I have a question and would appreciate if some could answer, as I have not been able to figure it out – If the bank/ DP fails, what happens to my shares. Is it similar to a savings account where you can lose your savings or are the shares held by NSDL or someone else and hence I am safe?


Anonymous said...

Following you for quite some time now, I'm bit worried as well, its happening on same way, every sector is getting targeted not even Equity look at the way Currency, Commodities, Bullion, Crude is moving daily is so scary to reflect the reason in real sense. Said to be more stable market US/UK moving on 6-7% from within a single section. I afraid how India will behave tomorrow on these said to be actions from FED underway. Even today only buyer were DII and FII turns out to be seller again. What will be there next step???

Kannan Pothi said...

Your shares are safe as they are with NSDL or CSDL. In US, there is something called SIPC that gurantees even the money held in the borkerage account.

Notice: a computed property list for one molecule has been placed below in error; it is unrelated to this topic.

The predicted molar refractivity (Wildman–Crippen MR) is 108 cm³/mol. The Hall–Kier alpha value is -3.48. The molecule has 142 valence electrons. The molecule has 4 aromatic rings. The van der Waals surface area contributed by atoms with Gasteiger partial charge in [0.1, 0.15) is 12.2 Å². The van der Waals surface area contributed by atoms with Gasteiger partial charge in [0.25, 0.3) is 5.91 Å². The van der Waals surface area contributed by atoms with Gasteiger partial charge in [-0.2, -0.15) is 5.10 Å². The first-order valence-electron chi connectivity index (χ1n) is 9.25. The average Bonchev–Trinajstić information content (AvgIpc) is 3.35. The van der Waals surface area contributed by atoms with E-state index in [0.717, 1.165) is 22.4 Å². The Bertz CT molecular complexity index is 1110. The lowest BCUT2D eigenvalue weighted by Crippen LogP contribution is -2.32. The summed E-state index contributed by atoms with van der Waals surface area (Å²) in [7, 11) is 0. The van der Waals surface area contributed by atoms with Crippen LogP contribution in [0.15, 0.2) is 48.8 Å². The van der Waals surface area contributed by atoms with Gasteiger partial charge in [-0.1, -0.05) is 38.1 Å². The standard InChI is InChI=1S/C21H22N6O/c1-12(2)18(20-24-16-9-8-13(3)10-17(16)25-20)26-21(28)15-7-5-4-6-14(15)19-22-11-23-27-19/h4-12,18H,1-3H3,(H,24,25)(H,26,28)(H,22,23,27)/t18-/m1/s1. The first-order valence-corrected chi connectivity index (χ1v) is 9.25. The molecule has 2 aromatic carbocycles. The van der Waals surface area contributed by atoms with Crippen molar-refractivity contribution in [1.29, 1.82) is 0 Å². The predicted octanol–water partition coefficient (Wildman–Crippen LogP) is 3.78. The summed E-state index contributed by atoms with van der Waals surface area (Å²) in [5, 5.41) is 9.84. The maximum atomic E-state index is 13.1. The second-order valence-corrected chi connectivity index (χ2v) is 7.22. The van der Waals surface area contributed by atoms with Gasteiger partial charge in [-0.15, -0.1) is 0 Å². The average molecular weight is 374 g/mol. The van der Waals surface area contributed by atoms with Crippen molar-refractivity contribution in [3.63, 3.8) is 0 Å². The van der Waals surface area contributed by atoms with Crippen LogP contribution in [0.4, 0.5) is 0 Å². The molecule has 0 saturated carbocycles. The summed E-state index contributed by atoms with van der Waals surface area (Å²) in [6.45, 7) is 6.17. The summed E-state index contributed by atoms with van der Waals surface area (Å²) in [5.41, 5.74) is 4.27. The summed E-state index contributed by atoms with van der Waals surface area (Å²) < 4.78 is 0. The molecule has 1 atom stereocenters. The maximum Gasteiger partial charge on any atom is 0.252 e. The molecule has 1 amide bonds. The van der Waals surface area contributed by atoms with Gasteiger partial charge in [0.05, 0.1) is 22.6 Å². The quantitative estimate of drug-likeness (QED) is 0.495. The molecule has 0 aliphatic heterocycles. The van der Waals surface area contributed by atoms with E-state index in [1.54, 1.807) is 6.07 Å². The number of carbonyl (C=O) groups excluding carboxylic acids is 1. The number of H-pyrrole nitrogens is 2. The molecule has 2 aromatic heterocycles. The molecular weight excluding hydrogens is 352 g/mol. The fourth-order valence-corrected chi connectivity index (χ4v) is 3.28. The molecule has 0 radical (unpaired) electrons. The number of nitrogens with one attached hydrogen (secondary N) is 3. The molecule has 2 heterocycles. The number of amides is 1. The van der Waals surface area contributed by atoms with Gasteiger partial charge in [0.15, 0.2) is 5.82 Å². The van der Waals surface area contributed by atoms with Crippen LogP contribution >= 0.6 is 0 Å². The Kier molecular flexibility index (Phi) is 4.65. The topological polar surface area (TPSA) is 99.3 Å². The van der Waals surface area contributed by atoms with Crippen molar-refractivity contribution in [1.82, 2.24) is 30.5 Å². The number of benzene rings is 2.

Now I am looking the common stock holders of FRE,FNM and LEH; they are simpley wiped out (Scary). Old LEH shares are now being traded at LEHMQ.PK and there are new stocks of LEH traded at old symbol strting from today. I am not sure the how the US govt is going address the pain of common stock holders of all these companies. No details available yet. There is not from Treasury that they will be buying common stocks FRE and FNM at the proce 0.00001 cent per share through treasury counter. :)

Kannan Pothi said...

Just to save the companies like
One more thing to add...

To save MS,GS and WaMu; now the long term players like pension funds, endowment funds have instructed brokerage house not to lend the shares for shorting.